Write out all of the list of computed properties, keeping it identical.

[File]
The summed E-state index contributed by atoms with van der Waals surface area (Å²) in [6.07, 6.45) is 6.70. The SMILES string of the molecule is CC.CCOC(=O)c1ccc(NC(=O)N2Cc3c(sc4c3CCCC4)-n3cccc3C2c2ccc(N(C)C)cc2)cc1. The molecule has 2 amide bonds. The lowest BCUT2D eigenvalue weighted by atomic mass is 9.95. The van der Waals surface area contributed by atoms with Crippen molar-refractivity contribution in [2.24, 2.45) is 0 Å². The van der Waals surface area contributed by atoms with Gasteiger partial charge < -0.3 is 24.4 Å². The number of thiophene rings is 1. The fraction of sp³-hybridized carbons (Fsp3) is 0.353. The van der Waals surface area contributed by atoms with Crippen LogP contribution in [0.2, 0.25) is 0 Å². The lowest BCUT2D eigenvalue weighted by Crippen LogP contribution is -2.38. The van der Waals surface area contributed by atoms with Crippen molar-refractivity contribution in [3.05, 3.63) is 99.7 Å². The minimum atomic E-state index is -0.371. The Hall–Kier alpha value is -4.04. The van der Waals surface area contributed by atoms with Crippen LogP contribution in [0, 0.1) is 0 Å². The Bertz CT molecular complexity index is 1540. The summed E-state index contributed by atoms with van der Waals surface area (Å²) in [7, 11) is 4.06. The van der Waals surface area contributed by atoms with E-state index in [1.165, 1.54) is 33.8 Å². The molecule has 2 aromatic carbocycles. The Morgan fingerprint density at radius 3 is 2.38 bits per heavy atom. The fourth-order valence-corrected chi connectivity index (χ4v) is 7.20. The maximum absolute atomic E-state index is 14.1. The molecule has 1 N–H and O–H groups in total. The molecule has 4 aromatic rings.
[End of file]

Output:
The summed E-state index contributed by atoms with van der Waals surface area (Å²) in [6.07, 6.45) is 6.70. The SMILES string of the molecule is CC.CCOC(=O)c1ccc(NC(=O)N2Cc3c(sc4c3CCCC4)-n3cccc3C2c2ccc(N(C)C)cc2)cc1. The molecule has 2 amide bonds. The lowest BCUT2D eigenvalue weighted by atomic mass is 9.95. The van der Waals surface area contributed by atoms with Crippen molar-refractivity contribution in [2.24, 2.45) is 0 Å². The van der Waals surface area contributed by atoms with Gasteiger partial charge < -0.3 is 24.4 Å². The number of thiophene rings is 1. The fraction of sp³-hybridized carbons (Fsp3) is 0.353. The van der Waals surface area contributed by atoms with Crippen LogP contribution in [0.2, 0.25) is 0 Å². The lowest BCUT2D eigenvalue weighted by Crippen LogP contribution is -2.38. The van der Waals surface area contributed by atoms with Crippen molar-refractivity contribution in [3.05, 3.63) is 99.7 Å². The minimum atomic E-state index is -0.371. The Hall–Kier alpha value is -4.04. The van der Waals surface area contributed by atoms with Crippen LogP contribution in [0, 0.1) is 0 Å². The Bertz CT molecular complexity index is 1540. The summed E-state index contributed by atoms with van der Waals surface area (Å²) in [7, 11) is 4.06. The van der Waals surface area contributed by atoms with E-state index in [1.165, 1.54) is 33.8 Å². The molecule has 2 aromatic carbocycles. The Morgan fingerprint density at radius 3 is 2.38 bits per heavy atom. The fourth-order valence-corrected chi connectivity index (χ4v) is 7.20. The maximum absolute atomic E-state index is 14.1. The molecule has 1 N–H and O–H groups in total. The molecule has 4 aromatic rings.